Stocks Head for Weekly Gain Ahead of US Jobs Data

The offices of the London Stock Exchange Group can be seen in the City of London, Great Britain on December 29, 2017. REUTERS / Toby Melville / File Photo

LONDON, Oct. 8 (Reuters) – Stock markets fell on Friday, but retained most of the gains from the previous session, as investors welcomed the temporary lifting of the debt ceiling by the US Senate and awaited crucial data on the job expected later.

Thursday’s rally propelled global stock indices into positive territory for the week, despite widespread selling initially as investors worried about soaring energy prices and the prospect of higher interest rates. faster than expected to fight inflation.

Still, the mood remains nervous – oil prices rebounded to multi-year highs and government bond yields climbed early in Friday’s session.

At 11:15 GMT, the Euro STOXX 50 (.STOXX50E) was 0.23% weaker, while the German DAX (.GDAXI) fell 0.12%. The UK FTSE 100 (.FTSE) remained unchanged.

The MSCI Global Equity Index (.MIWD00000PUS), which tracks stocks in 50 countries, rose 0.06% and is now up 0.8% for the week. But the index is more than 4% of its record reached in early September.

Global Equities

Wall Street futures showed a small gain at the opening.

“There is so much liquidity out there and there is no alternative to stocks, so whenever there is a pullback, the buy-the-dip kicks in.” Fahad Kamal said , CIO at Kleinwort Hambros.

The sense of risk was bolstered by the approval by the US Senate of legislation to temporarily raise the federal government’s debt limit and avoid the risk of a historic default, although it postponed until early December a decision on a more lasting remedy. Read more

The vote triggered a massive selloff in U.S. government bonds, and 10-year U.S. Treasury yields hit 1.6%, their highest level since June, when they hit the same level.

Traders are also awaiting US payroll data for September. They say anything but a significant surprise in the jobs data will lead the Federal Reserve to indicate at its November meeting when it will start scaling back its massive stimulus package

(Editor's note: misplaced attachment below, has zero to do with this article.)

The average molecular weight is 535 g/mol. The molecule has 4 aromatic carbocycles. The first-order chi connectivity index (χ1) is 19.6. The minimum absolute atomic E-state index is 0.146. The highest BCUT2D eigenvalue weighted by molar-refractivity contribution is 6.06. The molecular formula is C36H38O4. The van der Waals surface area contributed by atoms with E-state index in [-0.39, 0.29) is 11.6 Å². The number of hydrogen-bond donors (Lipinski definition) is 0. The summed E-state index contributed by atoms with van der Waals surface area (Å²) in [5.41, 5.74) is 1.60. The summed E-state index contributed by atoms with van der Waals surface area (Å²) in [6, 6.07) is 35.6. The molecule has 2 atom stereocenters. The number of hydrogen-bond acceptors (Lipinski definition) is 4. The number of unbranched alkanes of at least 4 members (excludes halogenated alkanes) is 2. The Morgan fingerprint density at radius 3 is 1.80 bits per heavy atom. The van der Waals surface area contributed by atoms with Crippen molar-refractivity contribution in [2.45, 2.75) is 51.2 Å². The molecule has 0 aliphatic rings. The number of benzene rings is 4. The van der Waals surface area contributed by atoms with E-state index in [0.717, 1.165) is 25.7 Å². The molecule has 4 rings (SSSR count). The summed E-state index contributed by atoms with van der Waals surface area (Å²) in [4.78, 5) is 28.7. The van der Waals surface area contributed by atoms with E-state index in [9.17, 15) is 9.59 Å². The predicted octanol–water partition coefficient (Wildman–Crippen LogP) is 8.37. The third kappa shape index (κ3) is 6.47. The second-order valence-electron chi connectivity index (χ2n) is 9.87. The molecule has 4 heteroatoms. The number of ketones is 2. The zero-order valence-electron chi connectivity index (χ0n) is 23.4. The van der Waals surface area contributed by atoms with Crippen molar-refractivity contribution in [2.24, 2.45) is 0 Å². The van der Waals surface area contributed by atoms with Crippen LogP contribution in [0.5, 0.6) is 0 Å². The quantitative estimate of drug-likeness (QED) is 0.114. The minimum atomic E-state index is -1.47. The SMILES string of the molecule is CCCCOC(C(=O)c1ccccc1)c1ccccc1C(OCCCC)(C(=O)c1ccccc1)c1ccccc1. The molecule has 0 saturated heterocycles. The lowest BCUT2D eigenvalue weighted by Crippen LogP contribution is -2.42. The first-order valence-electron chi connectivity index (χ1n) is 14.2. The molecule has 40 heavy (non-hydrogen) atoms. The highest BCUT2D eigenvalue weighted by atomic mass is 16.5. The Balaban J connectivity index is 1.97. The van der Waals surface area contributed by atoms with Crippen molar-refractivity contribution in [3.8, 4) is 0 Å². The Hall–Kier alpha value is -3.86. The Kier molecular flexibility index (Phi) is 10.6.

According to a Reuters survey of economists, non-farm payrolls likely increased by 500,000 jobs last month, which would leave the employment level of around 4.8 million jobs below its peak of February 2020. read more

Jim Reid, strategist at Deutsche Bank, said “the markets have been turbulent but not completely rocked this week.”

He said the rebound had been “thanks to the short-term resolution of the US debt ceiling and lower gas prices, which eliminated two of the biggest risks for investors in the past two weeks.” .

In Asia, the main benchmark was supported by advances in Chinese blue chips (.CSI300) which rose 1.31% as trading resumed after the National Day holiday week. The improvement in sentiment is partly due to a private sector survey that showed activity in China’s service sector resumed growth in September. Read more

Over the past three months, Chinese stocks have been hit by regulatory crackdowns, real estate turmoil over China Evergrande and its massive debt, and more recently power shortages, but some investors are now starting. to see a buying opportunity.

However, bonds and stocks issued by Chinese real estate companies collapsed on Friday with no sign of a resolution to the debt problems of cash-strapped Evergrande (3333.HK), which affects sentiment in the sector at large. Read more

The US dollar index was little changed at 94.161, but not far from a 12-month high of 94.504 reached in late September.

Oil prices have risen on signs that some industries have started to switch from high priced gas to oil and on doubts the US government will release oil from its strategic reserves at this time.

Brent crude rose 0.71% to $ 82.53 a barrel, down from its day highs but even closer to a three-year high of $ 83.47 hit earlier in the week. US crude rose 0.72% to $ 78.88 a barrel, approaching its seven-year high of $ 79.78 also hit this week.

Additional reports by Sujata Rao; Editing by Kim Coghill and Chizu Nomiyama

Our Standards: Thomson Reuters Trust Principles.

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